GET /public-api/users/: list all users.
GET /public-api/users/?name=john: list all users with name contains john.
POST /public-api/users/: create a new user.
GET /public-api/users/123/: return the details of the user 123.
PUT /users/123: update the user 123.
DELETE /public-api/users/123/: delete the user 123.
HEAD /public-api/users/: show the overview information of user listing.
HEAD /public-api/users/123/: show the overview information of user 123.
OPTIONS /public-api/users/: show the supported verbs of endpoint
OPTIONS /public-api/users/123/: show the supported verbs of endpoint
NOTE: All api calls requires a access-token, which can be obtained by a free registration.
Customize the output fields, also get the relational data in single call // only returns fields id and email http://gorest.co.in/public-api/users?fields=id,email // returns all fields of user with posts http://gorest.co.in/public-api/users?expand=posts // returns all fields of user with albums and posts http://gorest.co.in/public-api/users?expand=albums,posts // only returns user fields id and email with user posts http://gorest.co.in/public-api/users?fields=id,email&expand=posts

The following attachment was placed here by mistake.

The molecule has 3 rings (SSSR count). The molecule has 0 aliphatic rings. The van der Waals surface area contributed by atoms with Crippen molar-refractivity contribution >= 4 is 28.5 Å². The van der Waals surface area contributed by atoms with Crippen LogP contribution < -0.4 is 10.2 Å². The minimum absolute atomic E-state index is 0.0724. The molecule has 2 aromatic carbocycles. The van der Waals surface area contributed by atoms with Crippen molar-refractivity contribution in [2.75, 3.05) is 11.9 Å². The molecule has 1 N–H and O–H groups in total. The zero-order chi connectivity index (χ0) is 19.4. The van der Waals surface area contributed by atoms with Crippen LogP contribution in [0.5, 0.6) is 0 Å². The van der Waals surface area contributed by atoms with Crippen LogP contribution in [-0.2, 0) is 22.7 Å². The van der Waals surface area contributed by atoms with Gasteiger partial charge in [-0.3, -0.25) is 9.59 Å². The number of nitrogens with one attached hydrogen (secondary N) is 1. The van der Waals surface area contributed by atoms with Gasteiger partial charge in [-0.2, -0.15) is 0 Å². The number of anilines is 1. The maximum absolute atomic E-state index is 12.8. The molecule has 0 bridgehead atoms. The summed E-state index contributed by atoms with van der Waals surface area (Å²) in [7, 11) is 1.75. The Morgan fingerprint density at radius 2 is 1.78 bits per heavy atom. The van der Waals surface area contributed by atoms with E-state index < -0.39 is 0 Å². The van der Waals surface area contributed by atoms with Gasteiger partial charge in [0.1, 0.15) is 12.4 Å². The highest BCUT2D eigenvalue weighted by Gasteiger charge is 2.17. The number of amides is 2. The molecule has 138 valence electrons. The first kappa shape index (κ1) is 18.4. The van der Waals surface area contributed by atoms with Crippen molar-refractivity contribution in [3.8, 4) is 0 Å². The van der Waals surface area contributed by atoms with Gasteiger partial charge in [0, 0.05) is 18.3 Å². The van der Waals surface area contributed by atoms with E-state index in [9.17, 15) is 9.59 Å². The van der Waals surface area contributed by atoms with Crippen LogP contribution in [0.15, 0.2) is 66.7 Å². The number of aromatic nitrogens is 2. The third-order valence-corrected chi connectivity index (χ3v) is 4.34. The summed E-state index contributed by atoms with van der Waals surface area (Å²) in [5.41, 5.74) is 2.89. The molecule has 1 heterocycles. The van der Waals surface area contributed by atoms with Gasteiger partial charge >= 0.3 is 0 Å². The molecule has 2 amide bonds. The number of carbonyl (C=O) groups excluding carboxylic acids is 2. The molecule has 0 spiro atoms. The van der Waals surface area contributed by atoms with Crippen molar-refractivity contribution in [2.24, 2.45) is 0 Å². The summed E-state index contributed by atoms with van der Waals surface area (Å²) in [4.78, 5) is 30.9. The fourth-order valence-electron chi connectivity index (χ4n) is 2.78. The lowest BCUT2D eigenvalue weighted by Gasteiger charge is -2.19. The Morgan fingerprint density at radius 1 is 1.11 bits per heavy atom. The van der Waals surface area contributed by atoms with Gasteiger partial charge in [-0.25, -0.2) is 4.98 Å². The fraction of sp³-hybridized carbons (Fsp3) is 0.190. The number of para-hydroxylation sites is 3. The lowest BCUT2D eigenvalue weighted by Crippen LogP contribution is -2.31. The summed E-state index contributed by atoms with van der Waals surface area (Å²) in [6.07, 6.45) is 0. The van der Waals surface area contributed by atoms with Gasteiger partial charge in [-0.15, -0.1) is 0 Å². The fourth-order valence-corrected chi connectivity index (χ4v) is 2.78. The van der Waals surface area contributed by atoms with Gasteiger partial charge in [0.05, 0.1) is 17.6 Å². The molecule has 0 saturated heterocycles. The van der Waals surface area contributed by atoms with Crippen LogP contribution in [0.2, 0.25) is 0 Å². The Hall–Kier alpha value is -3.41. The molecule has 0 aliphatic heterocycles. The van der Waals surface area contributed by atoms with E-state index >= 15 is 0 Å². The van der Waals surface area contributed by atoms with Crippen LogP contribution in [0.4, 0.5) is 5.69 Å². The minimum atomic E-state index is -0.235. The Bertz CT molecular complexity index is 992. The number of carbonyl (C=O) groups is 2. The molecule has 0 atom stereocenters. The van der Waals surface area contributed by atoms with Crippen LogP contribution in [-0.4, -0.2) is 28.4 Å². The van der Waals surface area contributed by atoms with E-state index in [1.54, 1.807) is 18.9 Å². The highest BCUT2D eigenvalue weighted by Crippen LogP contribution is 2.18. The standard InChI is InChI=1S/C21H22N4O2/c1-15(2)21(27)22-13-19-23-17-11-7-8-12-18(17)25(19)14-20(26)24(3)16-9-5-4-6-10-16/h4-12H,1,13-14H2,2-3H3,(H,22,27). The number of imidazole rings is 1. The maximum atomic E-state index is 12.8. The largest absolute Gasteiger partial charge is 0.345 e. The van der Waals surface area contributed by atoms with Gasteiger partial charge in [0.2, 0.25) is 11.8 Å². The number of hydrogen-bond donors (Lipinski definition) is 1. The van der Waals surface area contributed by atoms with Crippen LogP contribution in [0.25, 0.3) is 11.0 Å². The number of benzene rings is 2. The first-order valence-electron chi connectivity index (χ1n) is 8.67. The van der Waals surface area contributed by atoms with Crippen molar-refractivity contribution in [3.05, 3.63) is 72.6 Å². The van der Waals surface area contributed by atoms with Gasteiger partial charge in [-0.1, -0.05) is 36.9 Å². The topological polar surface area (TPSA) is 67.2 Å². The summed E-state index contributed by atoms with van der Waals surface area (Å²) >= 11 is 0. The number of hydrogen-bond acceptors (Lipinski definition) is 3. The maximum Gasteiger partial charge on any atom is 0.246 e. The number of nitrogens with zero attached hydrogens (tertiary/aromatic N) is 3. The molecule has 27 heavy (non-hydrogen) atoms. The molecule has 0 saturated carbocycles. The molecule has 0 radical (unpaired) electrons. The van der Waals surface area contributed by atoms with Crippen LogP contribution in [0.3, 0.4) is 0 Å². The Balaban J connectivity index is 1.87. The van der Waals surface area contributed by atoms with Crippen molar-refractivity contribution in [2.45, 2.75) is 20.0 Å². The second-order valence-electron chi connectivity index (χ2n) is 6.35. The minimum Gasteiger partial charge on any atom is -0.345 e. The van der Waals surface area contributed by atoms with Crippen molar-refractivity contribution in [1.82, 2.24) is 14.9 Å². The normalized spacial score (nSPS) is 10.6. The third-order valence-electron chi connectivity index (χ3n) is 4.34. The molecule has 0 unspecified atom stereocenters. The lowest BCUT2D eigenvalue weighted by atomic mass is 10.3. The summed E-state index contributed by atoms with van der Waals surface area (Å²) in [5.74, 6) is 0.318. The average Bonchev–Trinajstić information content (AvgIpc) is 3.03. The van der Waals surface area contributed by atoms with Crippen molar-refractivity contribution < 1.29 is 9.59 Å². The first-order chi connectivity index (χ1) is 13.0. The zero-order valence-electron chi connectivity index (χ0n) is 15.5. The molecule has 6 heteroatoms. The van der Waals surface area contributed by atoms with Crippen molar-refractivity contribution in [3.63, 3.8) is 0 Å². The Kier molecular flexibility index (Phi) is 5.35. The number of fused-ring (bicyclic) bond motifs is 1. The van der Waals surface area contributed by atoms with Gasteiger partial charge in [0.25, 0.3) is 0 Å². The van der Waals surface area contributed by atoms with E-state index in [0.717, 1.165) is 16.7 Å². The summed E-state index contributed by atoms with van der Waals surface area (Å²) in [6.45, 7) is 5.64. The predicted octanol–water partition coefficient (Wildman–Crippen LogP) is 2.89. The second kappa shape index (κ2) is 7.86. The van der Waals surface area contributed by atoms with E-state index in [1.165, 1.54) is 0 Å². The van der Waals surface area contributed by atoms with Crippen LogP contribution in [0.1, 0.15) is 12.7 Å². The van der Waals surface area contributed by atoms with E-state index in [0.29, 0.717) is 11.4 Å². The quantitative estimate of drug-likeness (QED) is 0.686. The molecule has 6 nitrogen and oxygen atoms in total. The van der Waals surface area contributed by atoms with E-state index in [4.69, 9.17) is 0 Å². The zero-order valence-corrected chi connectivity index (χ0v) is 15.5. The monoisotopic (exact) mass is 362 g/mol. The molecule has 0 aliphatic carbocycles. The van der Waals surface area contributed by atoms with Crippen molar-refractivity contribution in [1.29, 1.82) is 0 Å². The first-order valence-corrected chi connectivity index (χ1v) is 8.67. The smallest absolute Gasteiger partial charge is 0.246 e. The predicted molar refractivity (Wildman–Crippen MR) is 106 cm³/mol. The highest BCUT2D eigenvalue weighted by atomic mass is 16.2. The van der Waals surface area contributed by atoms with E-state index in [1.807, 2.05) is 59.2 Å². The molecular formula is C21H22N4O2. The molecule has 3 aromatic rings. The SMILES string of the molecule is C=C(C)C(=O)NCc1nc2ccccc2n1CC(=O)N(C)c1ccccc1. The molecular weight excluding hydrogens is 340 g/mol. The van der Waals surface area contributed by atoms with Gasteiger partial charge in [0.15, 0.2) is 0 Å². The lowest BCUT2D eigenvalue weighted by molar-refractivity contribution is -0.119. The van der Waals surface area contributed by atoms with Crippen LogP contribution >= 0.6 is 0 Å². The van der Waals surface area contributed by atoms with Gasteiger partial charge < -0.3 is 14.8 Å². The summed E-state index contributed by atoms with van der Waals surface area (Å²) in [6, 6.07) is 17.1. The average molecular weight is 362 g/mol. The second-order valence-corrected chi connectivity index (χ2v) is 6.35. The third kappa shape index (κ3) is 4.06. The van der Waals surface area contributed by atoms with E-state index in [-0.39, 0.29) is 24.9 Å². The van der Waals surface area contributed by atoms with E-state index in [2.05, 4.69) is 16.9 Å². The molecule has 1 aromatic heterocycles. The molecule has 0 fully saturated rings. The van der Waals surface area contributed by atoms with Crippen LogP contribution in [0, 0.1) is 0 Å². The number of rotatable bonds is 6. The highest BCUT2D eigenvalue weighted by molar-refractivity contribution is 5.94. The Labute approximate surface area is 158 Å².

Unlike Web applications, RESTful APIs are usually stateless, which means sessions or cookies should not be used. Therefore, each request should come with some sort of authentication credentials. A common practice is to send a secret access token with each request to authenticate the user. Since an access token can be used to uniquely identify and authenticate a user, API requests should always be sent via HTTPS to prevent man-in-the-middle (MitM) attacks.
There are different ways to send an access token:
The following list summarizes the HTTP status codes that are used.
200: OK. Everything worked as expected.
201: A resource was successfully created in response to a
Locationheader contains the URL pointing to the newly created resource.
204: The request was handled successfully and the response contains no body content (like a
304: The resource was not modified. You can use the cached version.
400: Bad request. This could be caused by various actions by the user, such as providing invalid JSON data in the request body, providing invalid action parameters, etc.
401: Authentication failed.
403: The authenticated user is not allowed to access the specified API endpoint.
404: The requested resource does not exist.
405: Method not allowed. Please check the
Allowheader for the allowed HTTP methods.
415: Unsupported media type. The requested content type or version number is invalid.
422: Data validation failed (in response to a
POSTrequest, for example). Please check the response body for detailed error messages.
429: Too many requests. The request was rejected due to rate limiting.
500: Internal server error. This could be caused by internal program errors.